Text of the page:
In 1875, Frederic began work as a proofreader for the Utica Herald and then the Utica Daily Observer. Among his early publications in the Observer are five short stories (all appearing between 1876 and 1879) and fifteen articles, twelve of which address sensational subjects, such as murders and hangings. At the age of 24, Frederic was named editor of the Utica Daily Observer, a position he held from 1880 until 1882, when he took over the editorship of the more prestigious Albany Evening Journal.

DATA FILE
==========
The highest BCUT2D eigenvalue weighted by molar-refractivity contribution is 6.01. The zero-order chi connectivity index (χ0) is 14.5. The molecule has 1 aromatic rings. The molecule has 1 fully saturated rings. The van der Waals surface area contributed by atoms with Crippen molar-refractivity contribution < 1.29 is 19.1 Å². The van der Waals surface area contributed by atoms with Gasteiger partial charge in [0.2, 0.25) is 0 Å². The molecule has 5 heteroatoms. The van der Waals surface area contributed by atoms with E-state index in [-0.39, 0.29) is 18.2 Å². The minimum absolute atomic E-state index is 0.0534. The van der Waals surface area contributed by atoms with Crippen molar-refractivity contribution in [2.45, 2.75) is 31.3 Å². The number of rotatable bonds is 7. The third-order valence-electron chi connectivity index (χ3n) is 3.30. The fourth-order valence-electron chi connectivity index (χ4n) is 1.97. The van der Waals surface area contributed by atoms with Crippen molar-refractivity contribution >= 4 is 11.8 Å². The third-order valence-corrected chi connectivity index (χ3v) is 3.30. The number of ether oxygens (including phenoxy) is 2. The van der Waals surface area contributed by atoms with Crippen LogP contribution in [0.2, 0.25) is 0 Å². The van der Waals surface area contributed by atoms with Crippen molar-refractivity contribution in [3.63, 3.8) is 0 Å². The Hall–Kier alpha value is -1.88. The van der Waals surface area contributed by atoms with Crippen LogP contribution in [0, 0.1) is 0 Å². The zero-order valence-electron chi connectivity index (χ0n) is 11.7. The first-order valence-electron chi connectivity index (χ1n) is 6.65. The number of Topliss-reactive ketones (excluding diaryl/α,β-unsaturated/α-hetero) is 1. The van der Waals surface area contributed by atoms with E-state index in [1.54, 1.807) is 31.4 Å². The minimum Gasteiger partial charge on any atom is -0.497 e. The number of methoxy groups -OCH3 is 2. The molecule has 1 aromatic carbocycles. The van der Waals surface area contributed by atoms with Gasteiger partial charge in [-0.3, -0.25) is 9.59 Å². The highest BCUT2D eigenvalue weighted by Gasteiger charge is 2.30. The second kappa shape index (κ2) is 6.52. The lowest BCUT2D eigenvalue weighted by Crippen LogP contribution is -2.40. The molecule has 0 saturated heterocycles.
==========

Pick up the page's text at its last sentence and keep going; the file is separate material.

Fiercely in favor of reform and frustrated with the machine politics that nominated Republican Charles J. Folger for Governor over the popular incumbent, Frederic, as editor of the Albany Evening Journal, was able to influence the traditionally Republican newspaper to support Democrat Grover Cleveland for Governor of New York. When Cleveland won the election, Frederic urged the Governor to recognize that he was “called to the head of the State to serve it, not as a Democrat, nor because he is a Democrat, but as a good citizen, and because his fellow citizens of New York trust him on honor not to do anything else” (qtd. in Myers 30). Frederic defended his continued support for a Democratic Governor to his Republican readers by labeling Cleveland an anomaly among Democrats, a “stray sheep” among “a gang of goats” (qtd. in Myers 31). While Frederic’s outspoken views, particularly those advocating free trade, and his favorable reportage of the Democratic President eventually cost him his job at the Albany Evening Journal—he was fired in 1884 when the paper was sold to the son of a Republican Senator—Frederic’s journalism career, and later his reputation as an author, brought him into contact with many powerful and famous people. Cleveland was elected 22nd President of the United States the same year. Frederic’s friendship with Cleveland served him well when he moved to England to become London Correspondent for the New York Times, and the President’s letter of introduction opened doors for Frederic as he established himself in England.